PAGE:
Education in the Degradation of Nonmetals
Most contemporary MSE undergraduates will have had some exposure to the properties of organic materials. However, few MSE curricula in this country provide comprehensive instruction in polymeric and composite materials. Historically, the most comprehensive education in polymers and composites is offered by a relatively small number of specialized departments, many outside of engineering colleges. Some of them offer both undergraduate and graduate programs, while others focus solely on graduate education. Even in such comprehensive programs, polymer degradation and failure are rarely primary academic topics nowadays. In the past, the mitigation of polymer degradation and failure by compounding resins with appropriate additives was of great interest in both teaching and research. Paralleling the situation in metallic corrosion, however, funding for research on degradation and related topics has shrunk significantly, leading to decreased faculty interest and diminished treatment of this topic in polymer- and composite-focused curricula. The overall result is that few current engineering graduates will have had any significant exposure to the subject of polymer or composite degradation. While graduate engineers will therefore be very capable of monitoring the change in properties of a polymer in service, they will have no familiarity with or understanding of the interactions in a particular environment/polymer system, and they are unlikely to be able to select a polymer/additive compound or a composite. Ideally, engineers engaged in such a selection, which often involves the substitution of a polymer or composite for a metal, should be familiar with the advantages and shortcomings of both classes of material. It is regrettable in terms of societal costs and public safety that the present educational system rarely, if ever, imparts such comprehensive expertise.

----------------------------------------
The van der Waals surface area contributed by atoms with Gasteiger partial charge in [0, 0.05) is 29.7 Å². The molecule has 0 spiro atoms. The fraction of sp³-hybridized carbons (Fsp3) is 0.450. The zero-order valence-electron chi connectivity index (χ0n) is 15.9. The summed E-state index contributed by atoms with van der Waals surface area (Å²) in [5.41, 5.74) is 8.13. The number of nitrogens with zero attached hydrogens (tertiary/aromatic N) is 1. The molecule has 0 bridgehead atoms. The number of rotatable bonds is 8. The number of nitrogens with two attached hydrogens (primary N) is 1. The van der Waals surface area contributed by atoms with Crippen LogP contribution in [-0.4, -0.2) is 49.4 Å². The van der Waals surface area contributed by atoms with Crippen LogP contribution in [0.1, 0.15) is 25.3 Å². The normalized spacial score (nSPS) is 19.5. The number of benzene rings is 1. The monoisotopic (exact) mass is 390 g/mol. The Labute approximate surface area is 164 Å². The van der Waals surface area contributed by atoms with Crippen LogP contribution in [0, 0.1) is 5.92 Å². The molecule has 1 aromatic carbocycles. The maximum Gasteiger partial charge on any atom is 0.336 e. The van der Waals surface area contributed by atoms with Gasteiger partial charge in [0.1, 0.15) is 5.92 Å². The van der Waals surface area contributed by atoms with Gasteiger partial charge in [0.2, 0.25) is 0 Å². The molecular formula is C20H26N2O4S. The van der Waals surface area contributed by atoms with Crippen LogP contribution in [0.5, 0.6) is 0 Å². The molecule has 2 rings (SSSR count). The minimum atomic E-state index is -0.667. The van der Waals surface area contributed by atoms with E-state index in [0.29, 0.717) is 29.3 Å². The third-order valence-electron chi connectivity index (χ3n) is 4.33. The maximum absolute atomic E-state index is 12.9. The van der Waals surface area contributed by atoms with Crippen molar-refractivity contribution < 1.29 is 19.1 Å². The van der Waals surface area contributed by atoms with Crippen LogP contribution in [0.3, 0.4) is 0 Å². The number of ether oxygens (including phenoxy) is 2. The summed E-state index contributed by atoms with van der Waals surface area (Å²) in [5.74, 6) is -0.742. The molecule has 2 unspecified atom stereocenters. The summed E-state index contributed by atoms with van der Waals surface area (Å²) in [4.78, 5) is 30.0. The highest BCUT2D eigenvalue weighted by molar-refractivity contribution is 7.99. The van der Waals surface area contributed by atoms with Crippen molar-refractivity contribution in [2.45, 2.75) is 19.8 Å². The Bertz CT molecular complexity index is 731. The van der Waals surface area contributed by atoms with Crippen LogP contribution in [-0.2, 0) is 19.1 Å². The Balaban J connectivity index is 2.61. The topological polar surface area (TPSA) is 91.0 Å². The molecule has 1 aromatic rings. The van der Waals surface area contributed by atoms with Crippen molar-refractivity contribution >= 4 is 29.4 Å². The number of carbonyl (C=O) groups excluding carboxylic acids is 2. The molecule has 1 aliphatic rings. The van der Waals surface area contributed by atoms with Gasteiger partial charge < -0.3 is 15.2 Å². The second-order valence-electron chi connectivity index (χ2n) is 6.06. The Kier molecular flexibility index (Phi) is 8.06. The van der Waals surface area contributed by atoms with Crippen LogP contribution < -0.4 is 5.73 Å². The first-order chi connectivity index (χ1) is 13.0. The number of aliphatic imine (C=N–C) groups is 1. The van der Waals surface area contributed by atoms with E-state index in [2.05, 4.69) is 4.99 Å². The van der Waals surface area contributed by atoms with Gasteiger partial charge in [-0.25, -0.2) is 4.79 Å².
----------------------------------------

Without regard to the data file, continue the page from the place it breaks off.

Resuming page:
corrosion education from the supply side. First, which types of courses expose students to corrosion, and how comprehensive is that treatment? Second, who takes those courses? At the undergraduate level, corrosion is typically taught in three broad categories of courses.
The first and most comprehensive of these is the dedicated corrosion course, typically involving about 40-45 hours of classroom instruction that may also be taken by starting graduate students. A typical modern class covers the fundamental thermodynamics and kinetics of corrosion, the eight forms of metallic corrosion (uniform, galvanic, crevice, pitting, intergranular, selective leaching, erosion corrosion, and stress corrosion), the environmental degradation of nonmetals, and corrosion protection strategies such as coatings, inhibitors, and cathodic protection. The coverage is primarily theoretical, grounded in the theory of corrosion and the principles of electrochemistry. A hypothetical syllabus for such a course is shown in Box 2-3. Another style of dedicated corrosion class is more deeply rooted